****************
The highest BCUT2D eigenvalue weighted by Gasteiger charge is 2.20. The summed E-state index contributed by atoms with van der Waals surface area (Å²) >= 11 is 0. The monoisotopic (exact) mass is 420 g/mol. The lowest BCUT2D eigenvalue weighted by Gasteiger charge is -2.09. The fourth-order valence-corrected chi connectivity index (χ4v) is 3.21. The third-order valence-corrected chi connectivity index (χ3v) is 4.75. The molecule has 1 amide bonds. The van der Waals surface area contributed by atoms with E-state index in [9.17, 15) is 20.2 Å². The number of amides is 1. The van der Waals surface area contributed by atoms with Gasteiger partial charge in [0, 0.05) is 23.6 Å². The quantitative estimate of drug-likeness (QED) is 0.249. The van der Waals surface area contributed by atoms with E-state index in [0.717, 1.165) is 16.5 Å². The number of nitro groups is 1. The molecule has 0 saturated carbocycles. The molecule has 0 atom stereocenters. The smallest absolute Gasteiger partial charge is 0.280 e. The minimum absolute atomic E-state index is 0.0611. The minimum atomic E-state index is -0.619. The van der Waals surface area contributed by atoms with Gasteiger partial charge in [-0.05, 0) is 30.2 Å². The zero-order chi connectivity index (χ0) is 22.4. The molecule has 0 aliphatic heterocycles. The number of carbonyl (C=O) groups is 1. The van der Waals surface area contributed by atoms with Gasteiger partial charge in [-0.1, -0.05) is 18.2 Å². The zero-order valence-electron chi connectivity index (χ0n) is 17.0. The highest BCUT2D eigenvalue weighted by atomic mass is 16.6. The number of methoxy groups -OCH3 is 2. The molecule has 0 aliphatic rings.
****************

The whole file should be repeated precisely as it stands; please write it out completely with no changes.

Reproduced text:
The highest BCUT2D eigenvalue weighted by Gasteiger charge is 2.20. The summed E-state index contributed by atoms with van der Waals surface area (Å²) >= 11 is 0. The monoisotopic (exact) mass is 420 g/mol. The lowest BCUT2D eigenvalue weighted by Gasteiger charge is -2.09. The fourth-order valence-corrected chi connectivity index (χ4v) is 3.21. The third-order valence-corrected chi connectivity index (χ3v) is 4.75. The molecule has 1 amide bonds. The van der Waals surface area contributed by atoms with E-state index in [9.17, 15) is 20.2 Å². The number of amides is 1. The van der Waals surface area contributed by atoms with Gasteiger partial charge in [0, 0.05) is 23.6 Å². The quantitative estimate of drug-likeness (QED) is 0.249. The van der Waals surface area contributed by atoms with E-state index in [0.717, 1.165) is 16.5 Å². The number of nitro groups is 1. The molecule has 0 saturated carbocycles. The molecule has 0 atom stereocenters. The smallest absolute Gasteiger partial charge is 0.280 e. The minimum absolute atomic E-state index is 0.0611. The minimum atomic E-state index is -0.619. The van der Waals surface area contributed by atoms with Gasteiger partial charge in [-0.05, 0) is 30.2 Å². The zero-order chi connectivity index (χ0) is 22.4. The molecule has 0 aliphatic heterocycles. The number of carbonyl (C=O) groups is 1. The van der Waals surface area contributed by atoms with Gasteiger partial charge in [-0.1, -0.05) is 18.2 Å². The zero-order valence-electron chi connectivity index (χ0n) is 17.0. The highest BCUT2D eigenvalue weighted by atomic mass is 16.6. The number of methoxy groups -OCH3 is 2. The molecule has 0 aliphatic rings.